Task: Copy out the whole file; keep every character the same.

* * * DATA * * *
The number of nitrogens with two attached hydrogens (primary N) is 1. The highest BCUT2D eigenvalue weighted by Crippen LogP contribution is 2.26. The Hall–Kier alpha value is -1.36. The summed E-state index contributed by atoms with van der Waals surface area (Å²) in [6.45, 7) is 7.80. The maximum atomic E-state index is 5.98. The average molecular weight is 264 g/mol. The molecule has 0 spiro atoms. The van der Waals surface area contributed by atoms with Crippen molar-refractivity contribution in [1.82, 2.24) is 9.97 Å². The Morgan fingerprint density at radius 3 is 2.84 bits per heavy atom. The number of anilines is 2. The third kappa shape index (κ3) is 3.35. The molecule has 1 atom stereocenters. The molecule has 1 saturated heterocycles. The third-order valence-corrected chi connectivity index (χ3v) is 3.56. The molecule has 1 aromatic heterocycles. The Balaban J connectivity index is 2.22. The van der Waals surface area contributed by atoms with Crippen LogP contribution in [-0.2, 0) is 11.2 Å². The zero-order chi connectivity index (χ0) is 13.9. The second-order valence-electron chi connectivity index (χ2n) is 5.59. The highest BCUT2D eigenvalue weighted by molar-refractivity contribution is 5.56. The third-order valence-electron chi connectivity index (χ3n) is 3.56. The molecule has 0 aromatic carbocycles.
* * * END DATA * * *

The number of nitrogens with two attached hydrogens (primary N) is 1. The highest BCUT2D eigenvalue weighted by Crippen LogP contribution is 2.26. The Hall–Kier alpha value is -1.36. The summed E-state index contributed by atoms with van der Waals surface area (Å²) in [6.45, 7) is 7.80. The maximum atomic E-state index is 5.98. The average molecular weight is 264 g/mol. The molecule has 0 spiro atoms. The van der Waals surface area contributed by atoms with Crippen molar-refractivity contribution in [1.82, 2.24) is 9.97 Å². The Morgan fingerprint density at radius 3 is 2.84 bits per heavy atom. The number of anilines is 2. The third kappa shape index (κ3) is 3.35. The molecule has 1 atom stereocenters. The molecule has 1 saturated heterocycles. The third-order valence-corrected chi connectivity index (χ3v) is 3.56. The molecule has 1 aromatic heterocycles. The Balaban J connectivity index is 2.22. The van der Waals surface area contributed by atoms with Crippen LogP contribution in [-0.2, 0) is 11.2 Å². The zero-order chi connectivity index (χ0) is 13.9. The second-order valence-electron chi connectivity index (χ2n) is 5.59. The highest BCUT2D eigenvalue weighted by molar-refractivity contribution is 5.56. The third-order valence-electron chi connectivity index (χ3n) is 3.56. The molecule has 0 aromatic carbocycles.